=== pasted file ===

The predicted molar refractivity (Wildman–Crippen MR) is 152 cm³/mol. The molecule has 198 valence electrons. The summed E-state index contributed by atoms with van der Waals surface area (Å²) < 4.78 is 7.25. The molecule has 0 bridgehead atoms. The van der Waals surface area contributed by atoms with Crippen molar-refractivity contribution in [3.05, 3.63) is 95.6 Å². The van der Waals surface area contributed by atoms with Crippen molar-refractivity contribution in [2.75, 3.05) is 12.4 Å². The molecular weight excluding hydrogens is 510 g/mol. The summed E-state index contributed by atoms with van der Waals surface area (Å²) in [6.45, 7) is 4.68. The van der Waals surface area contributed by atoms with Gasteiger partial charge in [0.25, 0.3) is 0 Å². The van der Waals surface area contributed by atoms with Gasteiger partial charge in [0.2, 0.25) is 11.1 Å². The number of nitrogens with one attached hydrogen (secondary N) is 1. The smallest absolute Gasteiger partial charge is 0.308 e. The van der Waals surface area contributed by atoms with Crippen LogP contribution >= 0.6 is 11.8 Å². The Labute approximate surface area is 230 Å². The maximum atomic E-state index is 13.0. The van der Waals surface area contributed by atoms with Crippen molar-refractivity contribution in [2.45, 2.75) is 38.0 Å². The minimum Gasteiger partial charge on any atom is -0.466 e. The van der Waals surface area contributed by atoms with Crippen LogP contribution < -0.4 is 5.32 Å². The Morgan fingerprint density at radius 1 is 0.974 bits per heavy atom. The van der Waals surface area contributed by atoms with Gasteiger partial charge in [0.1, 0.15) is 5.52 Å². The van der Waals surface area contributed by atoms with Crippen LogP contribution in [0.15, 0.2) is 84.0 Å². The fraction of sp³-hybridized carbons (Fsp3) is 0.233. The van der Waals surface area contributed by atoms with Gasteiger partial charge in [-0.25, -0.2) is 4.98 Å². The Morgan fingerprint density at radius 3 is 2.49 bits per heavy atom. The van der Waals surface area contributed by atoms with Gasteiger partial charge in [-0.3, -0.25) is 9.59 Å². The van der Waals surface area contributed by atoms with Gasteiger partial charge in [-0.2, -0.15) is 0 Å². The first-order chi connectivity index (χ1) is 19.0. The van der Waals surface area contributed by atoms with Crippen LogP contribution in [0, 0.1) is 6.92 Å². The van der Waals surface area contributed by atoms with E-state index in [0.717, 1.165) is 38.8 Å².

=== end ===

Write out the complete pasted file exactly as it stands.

The predicted molar refractivity (Wildman–Crippen MR) is 152 cm³/mol. The molecule has 198 valence electrons. The summed E-state index contributed by atoms with van der Waals surface area (Å²) < 4.78 is 7.25. The molecule has 0 bridgehead atoms. The van der Waals surface area contributed by atoms with Crippen molar-refractivity contribution in [3.05, 3.63) is 95.6 Å². The van der Waals surface area contributed by atoms with Crippen molar-refractivity contribution in [2.75, 3.05) is 12.4 Å². The molecular weight excluding hydrogens is 510 g/mol. The summed E-state index contributed by atoms with van der Waals surface area (Å²) in [6.45, 7) is 4.68. The van der Waals surface area contributed by atoms with Gasteiger partial charge in [0.25, 0.3) is 0 Å². The van der Waals surface area contributed by atoms with Gasteiger partial charge in [0.2, 0.25) is 11.1 Å². The number of nitrogens with one attached hydrogen (secondary N) is 1. The smallest absolute Gasteiger partial charge is 0.308 e. The van der Waals surface area contributed by atoms with Crippen LogP contribution >= 0.6 is 11.8 Å². The Labute approximate surface area is 230 Å². The maximum atomic E-state index is 13.0. The van der Waals surface area contributed by atoms with Crippen molar-refractivity contribution in [2.45, 2.75) is 38.0 Å². The minimum Gasteiger partial charge on any atom is -0.466 e. The van der Waals surface area contributed by atoms with Crippen LogP contribution < -0.4 is 5.32 Å². The Morgan fingerprint density at radius 1 is 0.974 bits per heavy atom. The van der Waals surface area contributed by atoms with Gasteiger partial charge in [0.1, 0.15) is 5.52 Å². The van der Waals surface area contributed by atoms with Crippen LogP contribution in [0.15, 0.2) is 84.0 Å². The fraction of sp³-hybridized carbons (Fsp3) is 0.233. The van der Waals surface area contributed by atoms with Gasteiger partial charge in [-0.25, -0.2) is 4.98 Å². The Morgan fingerprint density at radius 3 is 2.49 bits per heavy atom. The van der Waals surface area contributed by atoms with Gasteiger partial charge in [-0.3, -0.25) is 9.59 Å². The van der Waals surface area contributed by atoms with Gasteiger partial charge in [-0.2, -0.15) is 0 Å². The first-order chi connectivity index (χ1) is 19.0. The van der Waals surface area contributed by atoms with Crippen LogP contribution in [0, 0.1) is 6.92 Å². The van der Waals surface area contributed by atoms with E-state index in [0.717, 1.165) is 38.8 Å².